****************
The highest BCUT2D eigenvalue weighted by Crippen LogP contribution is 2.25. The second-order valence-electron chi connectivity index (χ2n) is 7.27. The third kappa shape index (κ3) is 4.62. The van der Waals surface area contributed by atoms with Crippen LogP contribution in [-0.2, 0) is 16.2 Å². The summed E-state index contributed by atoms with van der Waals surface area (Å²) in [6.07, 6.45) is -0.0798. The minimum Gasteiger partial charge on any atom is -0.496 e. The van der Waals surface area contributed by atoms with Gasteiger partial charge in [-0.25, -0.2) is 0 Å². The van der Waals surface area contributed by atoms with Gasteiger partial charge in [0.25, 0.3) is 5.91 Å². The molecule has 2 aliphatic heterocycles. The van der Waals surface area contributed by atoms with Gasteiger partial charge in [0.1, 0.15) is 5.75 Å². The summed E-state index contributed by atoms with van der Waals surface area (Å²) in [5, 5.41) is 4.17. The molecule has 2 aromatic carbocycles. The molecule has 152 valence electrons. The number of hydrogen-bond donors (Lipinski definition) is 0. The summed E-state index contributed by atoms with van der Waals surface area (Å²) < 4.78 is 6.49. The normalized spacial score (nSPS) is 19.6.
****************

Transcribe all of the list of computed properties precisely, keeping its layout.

The highest BCUT2D eigenvalue weighted by Crippen LogP contribution is 2.25. The second-order valence-electron chi connectivity index (χ2n) is 7.27. The third kappa shape index (κ3) is 4.62. The van der Waals surface area contributed by atoms with Crippen LogP contribution in [-0.2, 0) is 16.2 Å². The summed E-state index contributed by atoms with van der Waals surface area (Å²) in [6.07, 6.45) is -0.0798. The minimum Gasteiger partial charge on any atom is -0.496 e. The van der Waals surface area contributed by atoms with Gasteiger partial charge in [-0.25, -0.2) is 0 Å². The van der Waals surface area contributed by atoms with Gasteiger partial charge in [0.25, 0.3) is 5.91 Å². The molecule has 2 aliphatic heterocycles. The van der Waals surface area contributed by atoms with Gasteiger partial charge in [0.1, 0.15) is 5.75 Å². The summed E-state index contributed by atoms with van der Waals surface area (Å²) in [5, 5.41) is 4.17. The molecule has 2 aromatic carbocycles. The molecule has 152 valence electrons. The number of hydrogen-bond donors (Lipinski definition) is 0. The summed E-state index contributed by atoms with van der Waals surface area (Å²) < 4.78 is 6.49. The normalized spacial score (nSPS) is 19.6.